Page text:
- Thu, 01/05/2012 - 04:00
- 0 Comments about 9 tips for winter bike riding
Bike commuting can seem like an easy choice in fair weather, but snowy, cold winters can melt even hearty cyclists' resolve: Days are shorter; roads can be slick, and it's just plain cold.
Steadfast winter commuters Pia Sabina Valeriana and Morgan Matter,volunteers at Derailer Bicycle Collective in Denver, and Alex Clark, a volunteer at FM Community Bike Workshop in Fargo, North Dakota, recently offered their tips for surviving winter on a bike:
1. This advice might sound like it comes straight from mom, but dress in warm layers.
“I think an outer shell is critical,” said Valeriana, who has bike commuted through the winter for 30 years. Valeriana also recommends a good pair of gloves and a thin hat to go under your helmet.
Little things – like wool socks – can make your ride much more comfortable, Matter said. After all, who wants cold toes?
2. Some people have special bikes for icy weather, but really, you can ride whatever bike is available that you're comfortable on. Valeriana has ridden a vintage cruiser for the past several winters – in both Colorado and New York. The heavy, green bike is her favorite winter ride yet.
“I feel more confident,” she said. “If I fall, I'm not going fast, so I probably won't hurt myself as much.”
Matter spent years riding a road bike through the winter.
“I did it and I thought I was real brave,” she said. “Then I got a mountain bike, and it makes me feel more comfortable.”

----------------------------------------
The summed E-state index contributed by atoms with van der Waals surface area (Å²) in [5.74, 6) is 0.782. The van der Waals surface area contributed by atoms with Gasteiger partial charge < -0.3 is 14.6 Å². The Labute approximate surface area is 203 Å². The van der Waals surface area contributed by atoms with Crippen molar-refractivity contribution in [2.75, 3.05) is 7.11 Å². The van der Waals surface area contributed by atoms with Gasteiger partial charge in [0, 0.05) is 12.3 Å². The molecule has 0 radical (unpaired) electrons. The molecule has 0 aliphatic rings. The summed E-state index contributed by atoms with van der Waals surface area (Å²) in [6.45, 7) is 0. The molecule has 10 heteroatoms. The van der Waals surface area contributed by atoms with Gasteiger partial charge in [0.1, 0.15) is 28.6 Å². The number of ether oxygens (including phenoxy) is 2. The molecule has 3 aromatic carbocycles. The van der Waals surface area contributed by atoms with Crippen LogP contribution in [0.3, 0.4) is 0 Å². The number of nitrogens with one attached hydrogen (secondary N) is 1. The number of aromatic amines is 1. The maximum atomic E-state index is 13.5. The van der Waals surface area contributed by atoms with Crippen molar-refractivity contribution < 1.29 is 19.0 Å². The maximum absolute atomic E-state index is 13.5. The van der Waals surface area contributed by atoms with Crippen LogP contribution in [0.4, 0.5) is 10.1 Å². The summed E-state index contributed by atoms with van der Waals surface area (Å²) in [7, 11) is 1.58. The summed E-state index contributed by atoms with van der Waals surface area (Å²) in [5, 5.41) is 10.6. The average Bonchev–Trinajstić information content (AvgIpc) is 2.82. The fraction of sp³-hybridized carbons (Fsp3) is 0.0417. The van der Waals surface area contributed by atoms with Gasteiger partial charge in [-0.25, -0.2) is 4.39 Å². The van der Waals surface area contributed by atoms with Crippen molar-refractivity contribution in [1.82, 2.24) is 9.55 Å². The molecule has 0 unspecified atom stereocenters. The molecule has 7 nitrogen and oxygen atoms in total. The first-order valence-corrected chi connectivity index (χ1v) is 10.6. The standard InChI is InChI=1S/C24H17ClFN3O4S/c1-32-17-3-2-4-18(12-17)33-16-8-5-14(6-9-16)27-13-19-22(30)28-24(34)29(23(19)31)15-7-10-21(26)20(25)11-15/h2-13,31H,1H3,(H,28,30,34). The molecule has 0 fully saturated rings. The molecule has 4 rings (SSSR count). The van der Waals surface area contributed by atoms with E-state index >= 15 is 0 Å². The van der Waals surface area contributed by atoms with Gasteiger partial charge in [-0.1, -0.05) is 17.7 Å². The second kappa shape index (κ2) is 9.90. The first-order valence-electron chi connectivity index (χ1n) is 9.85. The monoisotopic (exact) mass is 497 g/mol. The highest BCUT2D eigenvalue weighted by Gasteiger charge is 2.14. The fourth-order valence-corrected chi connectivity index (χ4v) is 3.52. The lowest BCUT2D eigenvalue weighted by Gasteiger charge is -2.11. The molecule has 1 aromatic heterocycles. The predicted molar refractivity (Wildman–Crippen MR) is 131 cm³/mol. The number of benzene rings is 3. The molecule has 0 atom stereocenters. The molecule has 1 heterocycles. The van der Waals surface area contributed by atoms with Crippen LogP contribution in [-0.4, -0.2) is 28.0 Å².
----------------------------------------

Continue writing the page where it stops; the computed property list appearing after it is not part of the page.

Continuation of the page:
If you're sticking with your road bike, letting a little air out of road bike tires can give you more contact with the road and better traction, Matter said.
3. For those who want to build a bike just for winter, Clark said this is not the time to splurge on fancy parts.
“Don't ride anything you can't replace,” he said. “Winter is rough on bikes and despite best efforts, things will get worn out and rusty. It's best to not get attached to things.”
4. Ample chain lube and cleaning will reduce some of that damage, Clark said. Use rags and a toothbrush to clean your chain regularly.
5. “Fenders are a godsend,” Valeriana said. “It's so nice. You don't get the racing stripe up the back, you know? You're drier. For years, I would just be soaking wet.”
6. Even more than usual, being visible to drivers is important.
“Cars won't be expecting to see you, and with reduced daylight, keeping it well-lit is more important than usual,” Clark said.
If ever there is a time to take a whole lane, it's when the roads are icy, Matter said. Drivers can see you better, and if you fall, you have more space than you would if you were on the shoulder.
7. The best way to start riding in the winter is to push yourself to get out and ride – but don't expect to set any records for speed and agility.
“Start slow,” Matter said. “Don't take hard turns on ice.”
Sometimes having a buddy is helpful, she added.
8. That said, you should know your limits.
“You will fall,” Clark said. “It will hurt. Living car- free is empowering, but there is something to be said for humility, too. If you feel uncomfortable with the weather or with your skills, you should catch another way home.”
9. Clark reminds winter riders to have fun and offers these words of encouragement: “If you are even considering riding your bike through the winter, you are cool in my book. Remember the reasons you started riding, and don't let the weather get you down.”